Tuesday, February 19, 2013

The West's Death Wish: Wiccan, Pagan holidays at University of Missouri


The first holiday on the list is the Hindu two-day festival celebrating the birth of Krishna, a god considered to be a “warrior, hero, teacher and philosopher.” During the observance, which occurs on Aug. 28 this year, Hindus are likely to forgo sleep in order to, among other things, sing traditional songs.
“Avoid scheduling major academic deadlines on this day, since it is likely that students will be operating on very little sleep,” the guide continues.
Other holidays like Ramadan, Rosh Hashanah and Easter are included in the guide of 43 holidays with varying degrees of suggested accommodations to be granted to students at the 34,000-student public university in Columbia
To downgrade Easter to the status of a Wiccan or Hindu holiday is to deny 2,000 years of Western history. Here's the question: by the time the West finishes clear-cutting its culture in the name of relativism, appeasement and guilt, will there be anything left worth saving?

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9 comments:

Anonymous said...

You're seriously equating this with the death-knell of Western Civilization? I'm pretty certain that our ability to survive will not be determined by a university's administrative observance of Christian holiday's.

You need to relax, man.

RkBall said...

Did I say death knell?

Death by a thousand cuts, my friend. Over at the USDA, diversity experts have the staff pounding their desks shouting the founding fathers were illegal immigrants.

Anon1152 said...

"To downgrade Easter to the status of a Wiccan or Hindu holiday is to deny 2,000 years of Western history"

No. It doesn't. People have different religious beliefs. If a school is going to take one group's beliefs into account when it comes to assignments/tests, they should take all groups into account.

By the way, to "downgrade" a Hindu holiday is to "deny" many thousands of years of (eastern) history.

But surely you aren't saying we should judge a religion by it's age.

RkBall said...

"one group's beliefs into account when it comes to assignments/tests, they should take all groups into account."

Easter and Christmas are cultural as well as religious holidays; they are part of the warp and weave of Western culture; to deny this is to disassociate oneself from 2,000 years of Western history. That's the point I'm making.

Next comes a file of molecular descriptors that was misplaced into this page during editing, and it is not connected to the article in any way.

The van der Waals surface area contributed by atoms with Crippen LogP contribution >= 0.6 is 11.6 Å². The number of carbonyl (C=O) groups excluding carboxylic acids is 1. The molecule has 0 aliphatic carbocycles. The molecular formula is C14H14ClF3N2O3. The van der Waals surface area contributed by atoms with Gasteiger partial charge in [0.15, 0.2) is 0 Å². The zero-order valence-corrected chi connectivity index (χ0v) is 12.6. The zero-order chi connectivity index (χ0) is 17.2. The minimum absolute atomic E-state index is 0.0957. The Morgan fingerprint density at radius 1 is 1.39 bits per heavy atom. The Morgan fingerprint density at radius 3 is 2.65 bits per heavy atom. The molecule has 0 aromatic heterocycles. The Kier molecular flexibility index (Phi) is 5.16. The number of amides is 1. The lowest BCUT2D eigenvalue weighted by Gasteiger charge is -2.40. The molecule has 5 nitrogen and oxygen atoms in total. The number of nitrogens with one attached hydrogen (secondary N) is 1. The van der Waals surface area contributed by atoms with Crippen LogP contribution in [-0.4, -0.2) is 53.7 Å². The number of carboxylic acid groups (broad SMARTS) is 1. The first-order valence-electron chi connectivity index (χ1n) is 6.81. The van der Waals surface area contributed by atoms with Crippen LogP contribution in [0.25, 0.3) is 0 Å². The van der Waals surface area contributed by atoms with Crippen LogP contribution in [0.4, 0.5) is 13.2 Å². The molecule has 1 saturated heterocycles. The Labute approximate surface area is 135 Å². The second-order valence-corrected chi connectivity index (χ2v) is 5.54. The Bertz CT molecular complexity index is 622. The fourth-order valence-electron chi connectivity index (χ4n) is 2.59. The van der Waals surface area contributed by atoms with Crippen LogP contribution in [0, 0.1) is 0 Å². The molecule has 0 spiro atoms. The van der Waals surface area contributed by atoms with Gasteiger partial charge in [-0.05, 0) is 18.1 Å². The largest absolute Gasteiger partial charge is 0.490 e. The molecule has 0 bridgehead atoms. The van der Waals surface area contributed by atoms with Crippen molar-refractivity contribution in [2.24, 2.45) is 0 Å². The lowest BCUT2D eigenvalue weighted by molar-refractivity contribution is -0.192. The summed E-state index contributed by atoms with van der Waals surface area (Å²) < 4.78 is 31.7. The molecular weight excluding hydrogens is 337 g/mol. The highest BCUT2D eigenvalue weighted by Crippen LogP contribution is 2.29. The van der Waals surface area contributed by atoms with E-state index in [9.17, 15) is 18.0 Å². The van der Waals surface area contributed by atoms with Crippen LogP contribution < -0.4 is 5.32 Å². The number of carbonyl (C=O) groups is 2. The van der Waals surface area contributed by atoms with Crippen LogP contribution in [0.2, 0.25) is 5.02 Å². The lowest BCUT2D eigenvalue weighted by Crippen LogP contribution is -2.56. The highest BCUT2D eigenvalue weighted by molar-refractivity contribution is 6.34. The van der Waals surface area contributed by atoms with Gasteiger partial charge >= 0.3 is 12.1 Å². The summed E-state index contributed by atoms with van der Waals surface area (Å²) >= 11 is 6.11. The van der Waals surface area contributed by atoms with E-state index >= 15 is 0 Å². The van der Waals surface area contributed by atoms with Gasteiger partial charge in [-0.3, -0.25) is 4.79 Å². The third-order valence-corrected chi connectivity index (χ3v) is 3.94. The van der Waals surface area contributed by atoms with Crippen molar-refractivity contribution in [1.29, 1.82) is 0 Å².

"many thousands of years of (eastern) history."

You just made my point, dude.

Anonymous said...

No, Richard, YOU'RE the one missing the point here; if we're going to treat one superstition as "special", then you have to treat ALL superstitions as "special".
SDC

RkBall said...

Only one "superstition" in the West has driven the establishment of hospitals, schools, free education for every child, welfare, not to mention of science and its innumerable life-saving, extending and enjoyment-enhancing inventions.

Glad to see you are still around.

Anonymous said...

What "history" books are you reading? Your cult has resisted every advancement of science, and the only reason it has had a hand in anything else in western civilization is because Constantine happened to choose it as a way of trying to hold his failing empire together; he stole from the other cults of the time, and gave yours a favoured position. And all of that was only because he managed to win a battle in 312, because the other guy was on a pontoon bridge that fell apart; that accident of history is the only reason your superstition is any more popular today than Zoroastrianism.
SDC

RkBall said...

Great, now you're going to have all the Zoroastrianists on my back.

harebell said...

These holidays should only be recognised by non-secular schools. All secular establishments should ignore any religious grounds for missing any exam or even classes.
Easter should have no more priority than any other fate mentioned in a faerie tale and neither should xmas. Both were lifted wholesale from previous faiths anyway.
The only holidays that should be respected are secular ones, because they usually celebrate something real for rational reasons.
Remembrance day, Canada day, New Year's day etc.

"... nothing intellectually compelling or challenging.. bald assertions coupled to superstition... woefully pathetic"